China's economy grew at an annual pace of 6.7% in the three months to June, official data showed, meeting forecasts for the period.

That marked a slight slowdown from a 6.8% expansion recorded in the previous quarter.

The data comes as the government attempts to curb growing debt and as trade tensions with the US escalate.

The US raised the stakes in a trade war last week, listing another $200bn worth of Chinese goods to be hit by tariffs.

Chinese stock markets, which have struggled recently amid the escalating trade dispute between the US and China, traded down slightly on Monday.

"GDP growth eased... on softer global trade and the tightening of financial policy since early 2018," Oxford Economics said in a research note.

It expects slow credit growth and softer real estate activity - along with the "intensifying trade conflict with the US" - to weigh on China's growth in the second half of 2018.

The US slapped tariffs on $34bn of Chinese goods on 6 July, opening the way for a tit-for-tat trade war with the world's second-largest economy.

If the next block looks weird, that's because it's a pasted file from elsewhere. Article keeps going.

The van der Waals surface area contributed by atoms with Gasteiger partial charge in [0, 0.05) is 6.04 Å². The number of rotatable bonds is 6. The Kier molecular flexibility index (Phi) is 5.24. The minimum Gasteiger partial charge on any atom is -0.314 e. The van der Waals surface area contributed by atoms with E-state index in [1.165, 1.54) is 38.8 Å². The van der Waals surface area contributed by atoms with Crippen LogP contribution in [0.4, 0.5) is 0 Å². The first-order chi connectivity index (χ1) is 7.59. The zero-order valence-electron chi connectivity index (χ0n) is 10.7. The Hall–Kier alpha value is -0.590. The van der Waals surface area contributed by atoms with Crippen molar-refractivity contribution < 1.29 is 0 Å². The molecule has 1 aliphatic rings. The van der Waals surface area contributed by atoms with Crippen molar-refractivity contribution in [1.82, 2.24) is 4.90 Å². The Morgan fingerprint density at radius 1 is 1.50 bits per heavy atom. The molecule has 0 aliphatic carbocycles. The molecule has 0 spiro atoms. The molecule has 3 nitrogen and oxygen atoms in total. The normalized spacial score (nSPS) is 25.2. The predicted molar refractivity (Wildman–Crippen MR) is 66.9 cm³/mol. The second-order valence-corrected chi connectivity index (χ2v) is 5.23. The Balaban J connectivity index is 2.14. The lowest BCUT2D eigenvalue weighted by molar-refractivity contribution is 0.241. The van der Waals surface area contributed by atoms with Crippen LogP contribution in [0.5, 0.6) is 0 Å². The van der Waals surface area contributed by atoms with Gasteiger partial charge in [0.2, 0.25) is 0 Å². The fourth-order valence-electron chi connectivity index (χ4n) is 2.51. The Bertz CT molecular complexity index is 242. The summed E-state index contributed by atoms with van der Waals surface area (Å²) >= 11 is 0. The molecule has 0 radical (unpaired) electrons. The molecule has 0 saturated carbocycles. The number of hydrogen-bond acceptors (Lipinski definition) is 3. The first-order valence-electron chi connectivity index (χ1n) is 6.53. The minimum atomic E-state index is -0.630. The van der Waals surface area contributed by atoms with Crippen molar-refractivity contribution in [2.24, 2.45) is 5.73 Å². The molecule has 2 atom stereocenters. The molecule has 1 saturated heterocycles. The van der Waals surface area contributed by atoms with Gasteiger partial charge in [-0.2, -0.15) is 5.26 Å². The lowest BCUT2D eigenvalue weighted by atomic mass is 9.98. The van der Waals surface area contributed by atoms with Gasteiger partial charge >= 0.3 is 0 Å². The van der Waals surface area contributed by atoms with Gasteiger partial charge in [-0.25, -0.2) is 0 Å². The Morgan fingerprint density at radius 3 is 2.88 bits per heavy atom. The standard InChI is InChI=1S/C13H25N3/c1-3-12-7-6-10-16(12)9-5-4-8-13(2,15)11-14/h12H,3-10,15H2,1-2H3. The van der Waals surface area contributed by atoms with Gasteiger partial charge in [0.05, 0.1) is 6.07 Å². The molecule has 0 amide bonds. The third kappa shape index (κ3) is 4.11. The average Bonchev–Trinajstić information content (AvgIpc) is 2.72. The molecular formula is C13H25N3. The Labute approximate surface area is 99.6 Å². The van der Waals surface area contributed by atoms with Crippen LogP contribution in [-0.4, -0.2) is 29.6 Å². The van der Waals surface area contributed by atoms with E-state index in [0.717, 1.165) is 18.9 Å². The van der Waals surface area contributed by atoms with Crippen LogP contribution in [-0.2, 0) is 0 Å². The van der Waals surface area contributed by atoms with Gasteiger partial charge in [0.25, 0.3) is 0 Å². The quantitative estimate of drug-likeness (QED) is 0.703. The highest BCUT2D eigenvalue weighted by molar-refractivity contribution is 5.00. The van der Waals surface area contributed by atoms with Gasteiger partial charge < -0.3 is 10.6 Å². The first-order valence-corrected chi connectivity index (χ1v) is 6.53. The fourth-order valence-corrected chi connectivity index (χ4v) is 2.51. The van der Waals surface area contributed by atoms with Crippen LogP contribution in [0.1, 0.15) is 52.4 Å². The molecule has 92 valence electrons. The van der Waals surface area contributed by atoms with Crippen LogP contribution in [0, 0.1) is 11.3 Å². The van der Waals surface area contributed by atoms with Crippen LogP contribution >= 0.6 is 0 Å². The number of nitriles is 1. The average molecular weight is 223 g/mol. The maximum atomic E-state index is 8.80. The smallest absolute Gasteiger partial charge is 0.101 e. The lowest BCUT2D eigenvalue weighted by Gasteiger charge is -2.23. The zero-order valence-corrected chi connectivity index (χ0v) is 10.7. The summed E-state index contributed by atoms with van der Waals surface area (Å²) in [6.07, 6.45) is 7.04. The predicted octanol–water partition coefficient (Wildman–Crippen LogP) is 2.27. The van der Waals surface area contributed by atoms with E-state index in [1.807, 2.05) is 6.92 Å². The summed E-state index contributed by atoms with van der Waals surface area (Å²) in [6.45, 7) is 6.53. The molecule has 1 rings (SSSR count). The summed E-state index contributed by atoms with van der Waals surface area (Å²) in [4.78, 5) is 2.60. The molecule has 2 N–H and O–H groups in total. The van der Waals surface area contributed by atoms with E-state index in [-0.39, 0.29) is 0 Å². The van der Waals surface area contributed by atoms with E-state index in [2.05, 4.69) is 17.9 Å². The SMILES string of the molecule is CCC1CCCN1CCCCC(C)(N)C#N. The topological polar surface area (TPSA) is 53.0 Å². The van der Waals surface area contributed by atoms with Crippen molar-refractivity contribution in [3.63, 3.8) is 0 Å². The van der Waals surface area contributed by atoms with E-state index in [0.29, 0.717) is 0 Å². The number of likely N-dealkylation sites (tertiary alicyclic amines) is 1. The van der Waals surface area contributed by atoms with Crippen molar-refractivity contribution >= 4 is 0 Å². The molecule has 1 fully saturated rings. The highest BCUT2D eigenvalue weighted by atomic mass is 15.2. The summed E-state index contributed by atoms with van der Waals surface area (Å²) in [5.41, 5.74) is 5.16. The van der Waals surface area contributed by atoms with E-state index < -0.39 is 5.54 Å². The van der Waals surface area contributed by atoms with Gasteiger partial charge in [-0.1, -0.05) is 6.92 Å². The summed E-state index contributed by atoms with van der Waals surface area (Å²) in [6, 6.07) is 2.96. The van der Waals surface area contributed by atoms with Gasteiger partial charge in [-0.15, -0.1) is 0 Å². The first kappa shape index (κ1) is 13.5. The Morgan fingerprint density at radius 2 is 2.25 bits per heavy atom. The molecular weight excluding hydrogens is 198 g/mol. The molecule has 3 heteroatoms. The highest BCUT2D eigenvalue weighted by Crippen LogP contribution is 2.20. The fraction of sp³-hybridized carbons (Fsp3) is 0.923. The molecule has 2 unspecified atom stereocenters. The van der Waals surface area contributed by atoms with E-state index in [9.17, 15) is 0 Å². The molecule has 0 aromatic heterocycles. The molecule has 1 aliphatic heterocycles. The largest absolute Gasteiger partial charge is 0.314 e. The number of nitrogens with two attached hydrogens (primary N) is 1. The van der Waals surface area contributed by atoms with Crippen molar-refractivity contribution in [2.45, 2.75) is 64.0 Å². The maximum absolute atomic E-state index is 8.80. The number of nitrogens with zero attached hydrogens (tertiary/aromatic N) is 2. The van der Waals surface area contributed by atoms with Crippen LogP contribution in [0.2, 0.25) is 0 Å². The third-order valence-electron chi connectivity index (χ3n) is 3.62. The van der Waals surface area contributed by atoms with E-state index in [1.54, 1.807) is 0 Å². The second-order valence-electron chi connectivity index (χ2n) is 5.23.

China retaliated, saying the US had launched the "largest trade war in economic history".

However, Tom Rafferty from the Economist Intelligence Unit said there were also worries about the strength of China's domestic economy.

"The EIU is more concerned about slowing domestic demand within China's economy, with investment persistently weak and consumption also having slowed, and these are much more important drivers of growth than exports," he said in a research note.

China's monthly trade surplus with the US hit a record high of nearly $29bn (22bn) in June as exports to America remained strong.

US President Donald Trump recently suggested that more than $500bn of Chinese goods could be hit by tariffs. That is almost equal to the value of China's entire goods exports to the US last year.